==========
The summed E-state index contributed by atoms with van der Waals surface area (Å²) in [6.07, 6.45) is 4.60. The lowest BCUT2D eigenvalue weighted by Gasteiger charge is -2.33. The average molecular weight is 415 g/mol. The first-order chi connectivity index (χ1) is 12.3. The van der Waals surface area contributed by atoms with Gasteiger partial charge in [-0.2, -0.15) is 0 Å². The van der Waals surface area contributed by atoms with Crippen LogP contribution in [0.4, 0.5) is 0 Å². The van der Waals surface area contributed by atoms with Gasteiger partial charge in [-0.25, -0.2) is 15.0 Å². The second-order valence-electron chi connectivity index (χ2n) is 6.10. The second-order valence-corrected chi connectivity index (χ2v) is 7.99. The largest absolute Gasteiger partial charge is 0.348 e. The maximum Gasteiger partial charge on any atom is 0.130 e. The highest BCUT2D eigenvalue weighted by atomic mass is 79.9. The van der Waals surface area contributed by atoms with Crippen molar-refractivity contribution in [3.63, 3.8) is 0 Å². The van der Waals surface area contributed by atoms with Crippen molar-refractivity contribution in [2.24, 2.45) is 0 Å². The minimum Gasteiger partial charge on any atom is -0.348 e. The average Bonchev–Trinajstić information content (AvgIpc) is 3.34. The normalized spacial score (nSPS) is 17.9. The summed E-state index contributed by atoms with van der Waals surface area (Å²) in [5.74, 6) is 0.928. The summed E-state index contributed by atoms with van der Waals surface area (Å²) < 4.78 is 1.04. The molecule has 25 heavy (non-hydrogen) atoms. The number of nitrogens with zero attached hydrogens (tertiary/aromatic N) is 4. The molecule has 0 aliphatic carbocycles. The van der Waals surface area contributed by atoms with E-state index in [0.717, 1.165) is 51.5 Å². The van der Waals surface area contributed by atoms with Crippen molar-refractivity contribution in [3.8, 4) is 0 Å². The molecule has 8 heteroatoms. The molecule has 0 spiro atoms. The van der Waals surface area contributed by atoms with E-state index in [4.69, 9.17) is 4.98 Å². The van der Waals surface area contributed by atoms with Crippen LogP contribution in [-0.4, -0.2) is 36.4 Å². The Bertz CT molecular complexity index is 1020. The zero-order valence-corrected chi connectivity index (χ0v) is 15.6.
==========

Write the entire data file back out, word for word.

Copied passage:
The summed E-state index contributed by atoms with van der Waals surface area (Å²) in [6.07, 6.45) is 4.60. The lowest BCUT2D eigenvalue weighted by Gasteiger charge is -2.33. The average molecular weight is 415 g/mol. The first-order chi connectivity index (χ1) is 12.3. The van der Waals surface area contributed by atoms with Gasteiger partial charge in [-0.2, -0.15) is 0 Å². The van der Waals surface area contributed by atoms with Crippen LogP contribution in [0.4, 0.5) is 0 Å². The van der Waals surface area contributed by atoms with Gasteiger partial charge in [-0.25, -0.2) is 15.0 Å². The second-order valence-electron chi connectivity index (χ2n) is 6.10. The second-order valence-corrected chi connectivity index (χ2v) is 7.99. The largest absolute Gasteiger partial charge is 0.348 e. The maximum Gasteiger partial charge on any atom is 0.130 e. The highest BCUT2D eigenvalue weighted by atomic mass is 79.9. The van der Waals surface area contributed by atoms with Crippen molar-refractivity contribution in [3.63, 3.8) is 0 Å². The van der Waals surface area contributed by atoms with Crippen molar-refractivity contribution in [2.24, 2.45) is 0 Å². The minimum Gasteiger partial charge on any atom is -0.348 e. The average Bonchev–Trinajstić information content (AvgIpc) is 3.34. The normalized spacial score (nSPS) is 17.9. The summed E-state index contributed by atoms with van der Waals surface area (Å²) in [5.74, 6) is 0.928. The summed E-state index contributed by atoms with van der Waals surface area (Å²) < 4.78 is 1.04. The molecule has 25 heavy (non-hydrogen) atoms. The number of nitrogens with zero attached hydrogens (tertiary/aromatic N) is 4. The molecule has 0 aliphatic carbocycles. The van der Waals surface area contributed by atoms with E-state index in [0.717, 1.165) is 51.5 Å². The van der Waals surface area contributed by atoms with Crippen molar-refractivity contribution in [3.8, 4) is 0 Å². The molecule has 8 heteroatoms. The molecule has 0 spiro atoms. The van der Waals surface area contributed by atoms with E-state index in [4.69, 9.17) is 4.98 Å². The van der Waals surface area contributed by atoms with Crippen LogP contribution in [-0.4, -0.2) is 36.4 Å². The Bertz CT molecular complexity index is 1020. The zero-order valence-corrected chi connectivity index (χ0v) is 15.6.